Raphael Roundup: Books and Films

I have discovered over the course of the last fifteen years that not much has been written about Raphael, either fiction or even nonfiction. That’s why I was so excited to see the release of Raphael: Painter in Rome by Stephanie Storey on April 7, 2020, coinciding exactly with the 500th anniversary of Raphael’s death. I love the cover, which features my favourite Raphael painting, the Galatea.

In the coming weeks, I will post a review of Raphael: Painter in Rome and an interview with the author, Stephanie Storey. Stay tuned!

I have to include The Sidewalk Artist by myself and Janice Kirk, which we published in 2006. Turns out we were one of the first (perhaps the fourth) to write a novel on the artist Raphael. Learn why Raphael is kind of like my first boyfriend.

I recall reading Waking Raphael by Leslie Forbes when we were doing the research for The Sidewalk Artist. Using Raphael’s portrait of La Muta (The Mute Woman) as inspiration for her novel, the author delves into the unspeakable.

Another novel about Raphael, written even earlier than the above, is The Raphael Affair by Iain Pears. I remember enjoying this one. According to Goodreads, the book has had multiple covers; this one is my favourite.

Michelangelo and the Pope’s Ceiling by Ross King is a nonfiction work that reads like a novel. A riveting read that chronicles the rivalry between Michelangelo as he painted the ceiling of the Sistine Chapel and Raphael, who was simultaneously working on the papal apartments. Janice and I were absolutely thrilled when Mr. King agreed to provide a blurb for our novel, The Wolves of St. Peter’s.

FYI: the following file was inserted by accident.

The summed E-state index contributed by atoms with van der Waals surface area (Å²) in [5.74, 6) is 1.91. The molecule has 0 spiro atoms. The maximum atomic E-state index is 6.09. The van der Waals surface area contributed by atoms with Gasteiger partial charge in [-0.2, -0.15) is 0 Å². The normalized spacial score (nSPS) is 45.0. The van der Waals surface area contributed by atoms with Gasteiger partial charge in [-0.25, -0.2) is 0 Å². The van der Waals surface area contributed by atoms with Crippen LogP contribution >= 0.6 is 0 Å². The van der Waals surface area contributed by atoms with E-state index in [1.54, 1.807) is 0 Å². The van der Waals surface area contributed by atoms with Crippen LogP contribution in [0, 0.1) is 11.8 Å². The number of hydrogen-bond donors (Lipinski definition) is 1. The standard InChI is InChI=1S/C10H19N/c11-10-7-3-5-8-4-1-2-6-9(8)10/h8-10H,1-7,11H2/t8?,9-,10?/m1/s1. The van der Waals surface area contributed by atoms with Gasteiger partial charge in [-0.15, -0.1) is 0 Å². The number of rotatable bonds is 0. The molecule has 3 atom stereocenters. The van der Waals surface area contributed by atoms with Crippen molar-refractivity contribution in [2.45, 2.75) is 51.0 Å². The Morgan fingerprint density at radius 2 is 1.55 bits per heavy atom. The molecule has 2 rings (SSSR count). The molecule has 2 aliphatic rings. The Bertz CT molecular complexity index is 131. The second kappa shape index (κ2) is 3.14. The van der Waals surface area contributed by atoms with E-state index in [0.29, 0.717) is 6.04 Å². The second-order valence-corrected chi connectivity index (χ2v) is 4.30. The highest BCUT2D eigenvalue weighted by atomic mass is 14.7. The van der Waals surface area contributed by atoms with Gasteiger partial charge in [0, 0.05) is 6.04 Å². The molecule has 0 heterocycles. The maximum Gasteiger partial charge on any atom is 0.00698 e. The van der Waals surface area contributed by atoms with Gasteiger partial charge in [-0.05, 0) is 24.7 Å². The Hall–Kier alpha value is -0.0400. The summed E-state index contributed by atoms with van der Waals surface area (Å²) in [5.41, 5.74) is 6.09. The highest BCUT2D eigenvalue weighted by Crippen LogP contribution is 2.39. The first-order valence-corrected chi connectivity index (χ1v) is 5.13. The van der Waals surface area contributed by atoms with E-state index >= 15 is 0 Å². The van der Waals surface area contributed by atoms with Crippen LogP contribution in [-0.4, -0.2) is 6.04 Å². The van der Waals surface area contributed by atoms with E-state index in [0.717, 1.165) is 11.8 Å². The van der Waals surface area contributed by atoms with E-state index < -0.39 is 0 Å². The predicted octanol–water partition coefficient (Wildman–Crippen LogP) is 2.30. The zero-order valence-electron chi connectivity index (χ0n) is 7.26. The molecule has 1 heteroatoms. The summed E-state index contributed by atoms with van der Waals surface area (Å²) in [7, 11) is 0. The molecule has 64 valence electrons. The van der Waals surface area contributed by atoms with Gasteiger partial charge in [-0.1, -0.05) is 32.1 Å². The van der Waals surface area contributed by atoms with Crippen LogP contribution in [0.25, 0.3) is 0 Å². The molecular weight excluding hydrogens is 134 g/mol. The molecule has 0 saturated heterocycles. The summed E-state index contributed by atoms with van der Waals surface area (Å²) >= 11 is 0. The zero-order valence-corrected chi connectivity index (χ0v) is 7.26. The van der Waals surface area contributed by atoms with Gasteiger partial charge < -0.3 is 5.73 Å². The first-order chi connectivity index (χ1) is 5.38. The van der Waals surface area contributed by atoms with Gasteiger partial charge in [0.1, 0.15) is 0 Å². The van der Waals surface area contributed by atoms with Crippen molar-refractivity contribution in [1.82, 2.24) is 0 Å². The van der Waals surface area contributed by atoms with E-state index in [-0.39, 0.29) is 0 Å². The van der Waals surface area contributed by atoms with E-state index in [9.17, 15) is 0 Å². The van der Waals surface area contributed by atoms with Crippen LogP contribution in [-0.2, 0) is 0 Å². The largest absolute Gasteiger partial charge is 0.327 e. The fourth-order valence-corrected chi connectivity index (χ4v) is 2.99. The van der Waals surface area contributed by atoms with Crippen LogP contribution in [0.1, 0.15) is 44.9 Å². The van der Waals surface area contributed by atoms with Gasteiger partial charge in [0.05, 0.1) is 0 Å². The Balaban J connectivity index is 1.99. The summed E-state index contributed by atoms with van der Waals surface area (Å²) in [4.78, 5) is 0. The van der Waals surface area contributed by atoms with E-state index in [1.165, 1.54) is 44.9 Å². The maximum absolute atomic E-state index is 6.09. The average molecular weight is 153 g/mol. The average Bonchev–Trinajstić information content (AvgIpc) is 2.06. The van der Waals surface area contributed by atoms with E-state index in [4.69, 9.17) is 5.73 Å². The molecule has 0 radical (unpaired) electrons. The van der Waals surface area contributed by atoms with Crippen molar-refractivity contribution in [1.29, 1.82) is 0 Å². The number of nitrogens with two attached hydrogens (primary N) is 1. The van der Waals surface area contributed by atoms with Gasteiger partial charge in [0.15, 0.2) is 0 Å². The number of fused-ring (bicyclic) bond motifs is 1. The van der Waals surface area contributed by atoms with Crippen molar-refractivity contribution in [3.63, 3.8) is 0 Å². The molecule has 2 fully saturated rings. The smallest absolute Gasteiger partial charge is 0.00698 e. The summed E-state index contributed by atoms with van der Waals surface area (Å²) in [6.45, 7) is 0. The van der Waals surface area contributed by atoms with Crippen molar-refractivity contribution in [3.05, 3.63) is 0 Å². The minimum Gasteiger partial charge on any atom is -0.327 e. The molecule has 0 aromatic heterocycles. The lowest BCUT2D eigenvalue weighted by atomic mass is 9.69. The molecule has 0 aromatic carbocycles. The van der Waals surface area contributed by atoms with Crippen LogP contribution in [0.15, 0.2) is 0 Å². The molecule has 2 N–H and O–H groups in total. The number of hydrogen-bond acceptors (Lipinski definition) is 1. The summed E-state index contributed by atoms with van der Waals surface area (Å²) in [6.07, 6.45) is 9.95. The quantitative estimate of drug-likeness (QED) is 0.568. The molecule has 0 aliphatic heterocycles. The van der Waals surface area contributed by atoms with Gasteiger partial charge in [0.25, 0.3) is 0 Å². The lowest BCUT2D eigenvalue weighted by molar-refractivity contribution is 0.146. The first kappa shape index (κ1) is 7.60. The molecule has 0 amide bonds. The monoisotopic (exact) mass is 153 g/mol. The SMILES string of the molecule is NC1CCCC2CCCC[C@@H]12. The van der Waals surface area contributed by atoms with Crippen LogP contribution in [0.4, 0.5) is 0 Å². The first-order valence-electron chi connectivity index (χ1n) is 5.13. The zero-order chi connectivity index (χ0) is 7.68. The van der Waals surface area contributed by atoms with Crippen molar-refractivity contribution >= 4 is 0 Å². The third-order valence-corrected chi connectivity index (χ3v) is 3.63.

Here’s what Ross King wrote about The Wolves of St. Peter’s:

“A zesty mix of high-class brothels and high-level corruption make The Wolves of St. Peter’s a top-notch historical thriller. Buonaguro and Kirk lead us through the murkier side of Renaissance Rome with the help of a cast of enjoyably unpleasant characters, including a grumpy Michelangelo and a serenely dissolute Raphael. Who needs The Borgias?”
Ross King,

Raphael: Lord of the Arts was a gorgeous documentary film that came out in cinemas in 2017 and was produced partly by the Vatican about Raphael and his artworks. This article sums it up very well.

I’m embarrassed to say I’ve never read The Agony and the Ecstasy by Irving Stone, originally published in 1961 and made into a major motion picture in 1965. Essentially this is the fictionalized version of Ross King’s book, of the rivalry between Michelangelo and Raphael. Time to get myself a copy and see if I can watch it on Amazon Prime!

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